Wednesday, March 22, 2006

馬市長之劍橋來訪・Homecoming in Cambridge for MA

"In the last year of my study here in Cambridge, my wife, suddenly found herself pregnant with our first daughter, sat down with me and we were trying to figure out what name to give her. Since we thought that Cambridge is such a beautiful place that hosts many of our fond memories, we wanted to name our first baby, Cambridge.

"Then we wrote down that name on a piece of paper - Cambridge, MA ... (audience laughed). Well, I guess that won't do, otherwise everytime she mentions her name, the next question people ask would be, 'What's the zip code?'"

As Mayor Ma + Chairman Ma ("Please note it's 'MA' not 'MAO'; the difference is the 'O'!") told us before he began his speech on the topic of peace and prosperity in cross-straight relations.

Granted that nothing revolutionary or extremely revelatory was stated in the speech, what made this event a heated discussion and attention amongst the Chinese community, students and residents alike, was - besides Mayor Ma's renowned handsome look and political charisma - perhaps the sense of excitement of meeting this potential future President of Republic of China in Taiwan who might at last reopen peaceful, cross-straight talks that have remained stagnant over the years.

In the air, there was a sense of excitement and anticipation. In the air there too was a sense of communal pride for a figure in leadership who is able to well communicate to not only the Chinese audience at large but also to the Western audience on a view of a positive, healthy, and mutually constructive cross-straight relations.

父母親常說:「做人,格局要大」。Having been born into and grown up in a family where a politically savvy dad - not necessarily through words but merely through actions - has taught me much about what it means to remain hopeful in the most desperate times, or to keep up with one's integrity and never lose the original vision and dream in spite of obstacles on the way, politics has become a double-edged sword in my life, enchanting me, fascinating me, yet in the meanwhile making me wonder how much does one need to lose oneself or compromise the core of one's identity in the glorious name of achieving one's dreams.

Power, when used rightly, may truly improve lives and achieve true justice for the commonwealth; when used towards self-glory, however, it becomes a feared source of evil.

I often like to take an observant look at a pastor or a speaker during the few minutes immediately following their delivery of a great sermon or speech. What might be going through their heads when words are spoken, questions answered, and applause given? Will they be thinking, "At last it's over," or "May these words go forth with the audience and bless them well," or "I wonder if they've got my point?". When the last word is spoken and Tim Keller or Pastor Soong-chan takes their seat, what goes on in their heads?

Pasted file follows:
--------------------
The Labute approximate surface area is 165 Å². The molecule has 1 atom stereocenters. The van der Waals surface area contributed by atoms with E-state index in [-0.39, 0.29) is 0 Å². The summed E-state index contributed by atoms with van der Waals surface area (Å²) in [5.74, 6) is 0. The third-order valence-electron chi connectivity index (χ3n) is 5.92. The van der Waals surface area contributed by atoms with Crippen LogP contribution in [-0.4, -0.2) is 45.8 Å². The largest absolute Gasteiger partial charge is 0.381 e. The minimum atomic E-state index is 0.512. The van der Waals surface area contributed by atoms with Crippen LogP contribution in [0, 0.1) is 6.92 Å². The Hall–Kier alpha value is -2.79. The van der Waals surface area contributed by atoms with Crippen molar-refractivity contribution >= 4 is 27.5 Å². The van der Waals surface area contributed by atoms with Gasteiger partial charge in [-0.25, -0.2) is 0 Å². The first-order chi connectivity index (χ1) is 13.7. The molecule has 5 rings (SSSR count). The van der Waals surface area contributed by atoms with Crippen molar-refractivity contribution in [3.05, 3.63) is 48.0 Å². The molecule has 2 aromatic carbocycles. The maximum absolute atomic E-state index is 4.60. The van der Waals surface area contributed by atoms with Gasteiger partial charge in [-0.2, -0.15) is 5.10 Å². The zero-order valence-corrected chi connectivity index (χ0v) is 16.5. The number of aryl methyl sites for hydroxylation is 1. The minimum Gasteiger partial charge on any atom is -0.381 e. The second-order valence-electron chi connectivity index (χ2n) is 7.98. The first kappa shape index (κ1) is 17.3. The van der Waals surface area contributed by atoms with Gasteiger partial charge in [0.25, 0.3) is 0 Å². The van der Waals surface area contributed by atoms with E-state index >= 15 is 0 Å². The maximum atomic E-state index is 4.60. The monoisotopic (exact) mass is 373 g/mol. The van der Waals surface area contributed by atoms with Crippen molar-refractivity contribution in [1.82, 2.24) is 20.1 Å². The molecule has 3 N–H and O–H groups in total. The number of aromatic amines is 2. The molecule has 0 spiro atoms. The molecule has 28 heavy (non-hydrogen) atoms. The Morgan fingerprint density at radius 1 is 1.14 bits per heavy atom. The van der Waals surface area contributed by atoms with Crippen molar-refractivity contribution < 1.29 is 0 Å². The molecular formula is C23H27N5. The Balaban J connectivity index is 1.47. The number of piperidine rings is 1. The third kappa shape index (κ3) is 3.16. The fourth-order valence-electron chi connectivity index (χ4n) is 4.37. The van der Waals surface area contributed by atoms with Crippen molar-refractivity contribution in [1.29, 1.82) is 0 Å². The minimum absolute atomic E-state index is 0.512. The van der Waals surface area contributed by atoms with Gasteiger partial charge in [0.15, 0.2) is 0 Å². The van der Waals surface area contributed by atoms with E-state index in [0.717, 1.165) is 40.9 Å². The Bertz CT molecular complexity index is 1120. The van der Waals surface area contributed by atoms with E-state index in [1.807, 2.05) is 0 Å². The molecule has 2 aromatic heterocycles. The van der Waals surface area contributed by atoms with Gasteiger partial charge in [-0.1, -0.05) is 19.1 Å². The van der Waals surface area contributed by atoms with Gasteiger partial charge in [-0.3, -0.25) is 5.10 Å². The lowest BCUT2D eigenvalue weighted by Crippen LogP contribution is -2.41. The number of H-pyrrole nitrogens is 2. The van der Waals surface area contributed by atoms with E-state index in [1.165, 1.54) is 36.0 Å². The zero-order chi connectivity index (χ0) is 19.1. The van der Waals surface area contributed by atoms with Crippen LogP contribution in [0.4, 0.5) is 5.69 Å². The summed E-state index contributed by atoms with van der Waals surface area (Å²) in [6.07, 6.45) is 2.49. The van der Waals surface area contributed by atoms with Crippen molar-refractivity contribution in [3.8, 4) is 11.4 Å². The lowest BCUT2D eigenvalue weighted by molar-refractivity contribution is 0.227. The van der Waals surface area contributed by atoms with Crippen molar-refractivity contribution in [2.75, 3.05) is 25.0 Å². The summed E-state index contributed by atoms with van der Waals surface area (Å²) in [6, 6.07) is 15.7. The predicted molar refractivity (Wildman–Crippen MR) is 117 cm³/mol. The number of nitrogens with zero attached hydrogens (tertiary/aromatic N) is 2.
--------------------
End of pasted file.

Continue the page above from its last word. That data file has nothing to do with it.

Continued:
A prayer for the people? A simple prayer spoken in hope that the hearts of the audience may be moved and that their words may empower them to go home and carry further the mission of transforming lives?

Those who are on the top indeed are at times the lonliest?

或許馬市長在劍橋短暫停留的幾天真正想做的,並非趕場般的演講或一個接又一個的晚宴聚餐。或許他真正想做的,不過是在Charles River河畔再觀看一次傍晚的斜陽,或是到Harvard Square哪個不知名的小店重溫一下學生時期與夫人、同學閒談的時光吧。



然而,something too is stirring inside,蠢蠢欲動。

梅ちゃん at 6:08:00 AM



at 3/22/06, 5:09 PM Anonymous Anonymous said...

The picture that impressed me the most was President Kennedy standing alone in the Oval Office looking outside of the window during the sunset. He had to bear the burden as a leader not only of the US, but also of the world. That picture clearly illustartes your point: Man at the very top is always very lonely, for he has to bear all the responsibilities and their consequences.

at 3/22/06, 5:18 PM Anonymous Anonymous said...

Did you get the chance to speak to him? He may still remembers you, if you introduce yourself. Professor Robert Ross of Boston College was the person that Ma wanted to meet. His article, "The Fading Taiwanese Independence Moverment" (current issue of Foreign Affiars) is quite interesting. Ross hates Presidents Lee and Chen. Dad has an artile published in the same journal in the summer issue of l985, also about Taiwan's identity.

at 3/24/06, 5:58 AM Anonymous Anonymous said...

i believe that people are often attracted to the superficial bravura a politician has by the way he is able to speak eloquently so much so that it *appears* he has extensive (especially inside) knowledge of the issues he discusses but in reality knows little about the constituents his policies will affect.

how many times have you seen a man in power speak diplomatically to other foreign statesmen yet neglect the ills of his own country?

do you honestly believe a man who is educated at premier institutions can understand the needs of someone who does not even have the chance to complete high school because he or she needs to work to help support his or family? what do academics really know anyhow that the commoner cannot observe?

at 3/24/06, 7:07 AM Blogger 梅ちゃん said...

i believe that any sort of power in the world may be used towards the good or evil end. just being one is highly educated, such educational background should not be deemed as his/her "original sin." we all have different backgrounds that we come from, and how we use our education and past experiences in life is what matters most. just b/c someone grew up amongst the people also doesn't mean he/she understands or cares about the needs of the people the most. and plenty of examples in history have already testified to that.

why leave yourself as anonymous if you want to further your discussions with others?

at 3/25/06, 5:19 AM Anonymous Anonymous said...

why republic of china in taiwan. call a spade a spade.


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